To wit, doing a startup is not a thing you just decide to do one day: “Hm, yes, I think I’d like to do a startup today; I think I’d also like to have an In N Out Cheeseburger today.” No. Whether someone is an entrepreneur is like whether someone happens to be attracted to blondes or brunettes; to sushi or to steak. You can’t just decide one day that you love fois gras, oysters, or caviar. Either it’s part of your persona, your taste, your raison d’être, or it isn’t. And it certainly can’t be taught.

Hollywood and Silicon Valley: The Gold Rush all over again

It’s popular to criticize the astronomical salaries of Hollywood celebrities. People like to complain that it’s not fair that actors make more money than doctors and teachers. On average, however, this is simply untrue: the vast majority of actors make less than teachers; let alone, doctors. Yet still, people flock to Hollywood in hopes of striking it rich.

Unfortunately, it’s also become popular to criticize the astronomical salaries (and stock options) of Silicon Valley celebrities. People like to complain that it’s not fair they’ve priced San Francisco out of ordinary citizens’ incomes. This too, however, is simply untrue: on average, the vast majority of entrepreneurs make no money at best, or lose it all, at worst. Yet still, people flock to Silicon Valley in hopes of striking it rich.

Granted, if one were to ask a Hollywood hopeful whether they hope to be a successful celebrity driving around in the newest $250,000 Bentley Continental GT or Lamborghini Huracán, they offer an unapologetic, unequivocal affirmation; to hell with humility. In contrast, most Silicon Valley hopefuls express a vehement distaste for such material desires, admitting — and limiting — their lust to just a $100,000 Tesla because, you know, less showy than a Lambo, and better for the environment, too. And because, humility. Never mind the private jet and yacht, then.

Right.

If all this seems vaguely familiar, it should: San Francisco itself was founded on the premise of quite literally striking it rich during the Gold Rush of the 19th Century. And while a select few did indeed get lucky, it is often joked that the real winners were the pick and shovel manufacturers selling tools to the miners.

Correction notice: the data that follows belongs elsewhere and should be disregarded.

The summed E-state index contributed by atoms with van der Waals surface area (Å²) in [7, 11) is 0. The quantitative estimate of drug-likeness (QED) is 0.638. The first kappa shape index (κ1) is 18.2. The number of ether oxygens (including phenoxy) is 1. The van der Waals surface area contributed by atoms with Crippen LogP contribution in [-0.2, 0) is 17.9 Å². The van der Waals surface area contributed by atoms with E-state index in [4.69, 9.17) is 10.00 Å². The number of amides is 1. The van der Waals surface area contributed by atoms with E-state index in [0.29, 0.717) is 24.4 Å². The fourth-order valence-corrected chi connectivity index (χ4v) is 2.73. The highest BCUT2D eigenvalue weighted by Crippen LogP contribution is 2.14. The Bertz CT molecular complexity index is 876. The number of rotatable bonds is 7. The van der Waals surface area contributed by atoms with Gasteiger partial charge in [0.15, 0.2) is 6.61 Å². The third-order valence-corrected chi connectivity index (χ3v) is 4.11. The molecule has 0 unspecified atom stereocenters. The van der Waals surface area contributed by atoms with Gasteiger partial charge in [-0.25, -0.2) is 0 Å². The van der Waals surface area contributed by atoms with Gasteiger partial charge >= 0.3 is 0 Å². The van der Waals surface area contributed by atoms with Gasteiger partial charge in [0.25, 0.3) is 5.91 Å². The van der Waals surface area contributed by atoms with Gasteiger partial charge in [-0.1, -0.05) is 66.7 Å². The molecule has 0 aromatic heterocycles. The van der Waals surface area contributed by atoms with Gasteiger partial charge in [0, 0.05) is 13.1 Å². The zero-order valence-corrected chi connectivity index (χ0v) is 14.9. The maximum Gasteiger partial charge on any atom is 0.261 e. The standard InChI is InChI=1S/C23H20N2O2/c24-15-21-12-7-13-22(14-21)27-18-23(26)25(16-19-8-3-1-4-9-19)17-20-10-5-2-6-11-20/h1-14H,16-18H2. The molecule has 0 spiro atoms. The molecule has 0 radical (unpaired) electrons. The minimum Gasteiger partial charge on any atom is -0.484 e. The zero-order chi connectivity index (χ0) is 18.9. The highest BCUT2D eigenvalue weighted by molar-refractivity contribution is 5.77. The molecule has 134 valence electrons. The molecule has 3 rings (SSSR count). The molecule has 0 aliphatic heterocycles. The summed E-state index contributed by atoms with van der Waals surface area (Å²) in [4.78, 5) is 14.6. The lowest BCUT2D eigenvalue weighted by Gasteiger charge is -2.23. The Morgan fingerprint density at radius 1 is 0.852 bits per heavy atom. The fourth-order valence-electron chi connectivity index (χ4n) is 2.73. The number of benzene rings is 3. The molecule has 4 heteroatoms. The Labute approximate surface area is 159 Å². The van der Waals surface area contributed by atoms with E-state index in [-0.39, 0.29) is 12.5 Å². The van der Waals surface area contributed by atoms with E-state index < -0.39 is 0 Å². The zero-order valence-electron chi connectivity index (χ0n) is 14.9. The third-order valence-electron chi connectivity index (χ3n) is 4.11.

Similarly, the real winners in Silicon Valley — in perpetuity, really — are the service providers: Amazon; Dropbox; Zenefits; and the myriad other platforms that keep these fledgling startups running; even Uber started and thrives in San Francisco, arguably thanks to the surging (see what I did there?) demand of The City’s densely packed urban core and high-salaried residents, never mind the utterly inept taxi and public transport system’s inability to keep up with growth and demand.

And then there’s Silicon Valley’s venture capitalists, without whom the Valley quite literally wouldn’t function: different only in name to Hollywood’s storied film producers, their very ability to thrive is precisely because they know that they need to diversify their investments since only the smallest percentage of their companies will explode in glorious success, while the vast majority will implode in equally glorious failure.

Is it for you?

The point is not to criticize Hollywood or Silicon Valley, but rather to kick off this three-part series with a strong admonition:

Silicon Valley, like Hollywood, isn’t what it appears. You will cry blood and sweat thorns; and you’ll probably, most likely, go broke in the process. And if you’re lucky, that’s the worst that will happen to you.

But whether your inner drive compels you to act on film or build the NBT — that’s Next Big Thing — makes no difference: if you really are genuinely so driven, then Hollywood or Silicon Valley is indeed the place for you, and you should embrace it whole heartedly.

Just don’t delude yourself. And make sure you do things right from the get go, or at least learn how to turn failure into success. This and more, I’ll cover in the next two parts.

Read Be an entrepreneur, Part 2/3: The 5 things you should never do


Follow me on Twitter @MarcHoag
Follow me on @Quora